In this work we propose a high resolution, compact gamma ray imager, to be used in medical imaging applications. It is based on a monolithic array of silicon drift detectors (SDDs), with an active area of 6.7 cm2, coupled to a single scintillator crystal, according to the Anger Camera principle: when a gamma photon is detected, the scintillation light is shared among several pixels. The position of interaction is obtained subsequently via a centroid identification algorithm. The use of an array of low noise SDDs, optimizes the spatial resolution of the system, expected to be below 1 mm FWHM. The analog front-end electronics for the readout of the complete array is composed of ten 8-channels ASICs, each one featuring a low noise preamplifier, a 6th order semigaussian shaper, a peak stretcher and an analog multiplexer. A digital section of the ASIC provides the multiplexer management and the self-resetting of each analog channel. The signals are then converted by a 50 Ms/s acquisition board, connected via a USB 2.0 interface to the host PC, where a custom centroid identification algorithm is implemented. In this work we present a description of the system and the first results of its experimental characterization.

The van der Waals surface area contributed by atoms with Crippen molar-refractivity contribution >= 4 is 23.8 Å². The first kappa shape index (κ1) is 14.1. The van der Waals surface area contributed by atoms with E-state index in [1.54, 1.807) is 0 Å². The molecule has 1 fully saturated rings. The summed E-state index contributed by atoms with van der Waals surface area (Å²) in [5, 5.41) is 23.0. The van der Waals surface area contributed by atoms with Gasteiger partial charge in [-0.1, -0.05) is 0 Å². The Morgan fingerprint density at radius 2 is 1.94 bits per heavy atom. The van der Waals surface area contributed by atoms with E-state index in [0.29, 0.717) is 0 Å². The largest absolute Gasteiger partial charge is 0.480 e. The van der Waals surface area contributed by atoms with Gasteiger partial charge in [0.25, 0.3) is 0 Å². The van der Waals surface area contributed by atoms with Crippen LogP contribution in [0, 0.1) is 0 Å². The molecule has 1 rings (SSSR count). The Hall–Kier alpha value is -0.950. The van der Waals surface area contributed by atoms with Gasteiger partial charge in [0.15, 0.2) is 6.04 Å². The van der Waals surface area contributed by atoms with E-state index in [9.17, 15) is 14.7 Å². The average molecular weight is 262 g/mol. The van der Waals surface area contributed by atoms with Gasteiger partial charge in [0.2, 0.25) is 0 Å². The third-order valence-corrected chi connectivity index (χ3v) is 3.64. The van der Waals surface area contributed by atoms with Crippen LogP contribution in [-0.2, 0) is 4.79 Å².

DRAGO: a Gamma-ray Imager for Medical Imaging

Gola, Alberto Giacomo;
2006

Abstract

In this work we propose a high resolution, compact gamma ray imager, to be used in medical imaging applications. It is based on a monolithic array of silicon drift detectors (SDDs), with an active area of 6.7 cm2, coupled to a single scintillator crystal, according to the Anger Camera principle: when a gamma photon is detected, the scintillation light is shared among several pixels. The position of interaction is obtained subsequently via a centroid identification algorithm. The use of an array of low noise SDDs, optimizes the spatial resolution of the system, expected to be below 1 mm FWHM. The analog front-end electronics for the readout of the complete array is composed of ten 8-channels ASICs, each one featuring a low noise preamplifier, a 6th order semigaussian shaper, a peak stretcher and an analog multiplexer. A digital section of the ASIC provides the multiplexer management and the self-resetting of each analog channel. The signals are then converted by a 50 Ms/s acquisition board, connected via a USB 2.0 interface to the host PC, where a custom centroid identification algorithm is implemented. In this work we present a description of the system and the first results of its experimental characterization.
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Utilizza questo identificativo per citare o creare un link a questo documento: https://hdl.handle.net/11582/16390
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